The Centers for Disease Control (CDC) is set to release its latest flu count on Friday and the numbers are expected to jump, with influenza now reported in 41 states.
Mayo Clinic continues to evaluate this season’s flu outbreak and has existing policies for patients, visitors and staff. At this time, Mayo Clinic in Rochester is not implementing additional visitor restrictions. However, we have implemented additional visitor restrictions at a number of our Mayo Clinic Health System locations. We will expand those restrictions to other Mayo Clinic locations if necessary. We encourage people to get vaccinated and for those who are sick, stay home to avoid exposing others.
Frequently Asked Questions:
What is the flu? Influenza is a respiratory infection caused by the influenza virus. Influenza symptoms can range from mild to severe, and, at times, influenza can lead to death. The most common symptoms are sudden onset of fever, headache, dry cough, runny nose and muscle aches.
How is the virus spread? The most common way influenza virus is spread is from person to person when an infected person coughs or sneezes. Less often, a person might get the flu by touching a surface or object that has flu virus on it, such as a doorknob, elevator button or grocery cart, and then touching his or her mouth or nose. To help prevent the spread of the virus, wash your hands frequently.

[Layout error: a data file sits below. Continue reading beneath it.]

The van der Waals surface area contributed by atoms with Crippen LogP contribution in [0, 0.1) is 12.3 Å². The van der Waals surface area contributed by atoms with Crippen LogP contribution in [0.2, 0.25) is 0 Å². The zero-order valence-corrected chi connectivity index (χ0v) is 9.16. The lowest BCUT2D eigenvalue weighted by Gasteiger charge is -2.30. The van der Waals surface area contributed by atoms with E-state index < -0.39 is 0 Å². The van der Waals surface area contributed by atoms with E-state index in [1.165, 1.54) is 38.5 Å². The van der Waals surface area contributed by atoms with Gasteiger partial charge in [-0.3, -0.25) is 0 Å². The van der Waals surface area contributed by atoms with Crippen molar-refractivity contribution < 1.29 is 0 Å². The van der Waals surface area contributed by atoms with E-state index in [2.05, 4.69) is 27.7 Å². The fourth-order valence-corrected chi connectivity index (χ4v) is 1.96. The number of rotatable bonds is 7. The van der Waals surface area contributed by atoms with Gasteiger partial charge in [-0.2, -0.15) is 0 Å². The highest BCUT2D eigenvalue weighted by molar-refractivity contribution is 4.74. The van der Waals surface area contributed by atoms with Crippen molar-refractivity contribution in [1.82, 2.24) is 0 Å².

Does hand washing really help? Yes. Hand washing is the single most important method of preventing the spread of infection. You can clean your hands using an alcohol-based hand rub or soap and water.
How long is a person with the flu contagious? A person with influenza can infect others one day before symptoms begin to appear. Healthy adults are typically contagious for five to seven days. Children and persons with weakened immune systems may be able to infect others for longer periods. Some persons can be infected with the flu virus but have no symptoms. These persons still can spread the virus to others.
Is it too late to get the flu vaccine? No. We strongly encourage people to contact their health care provider and get vaccinated.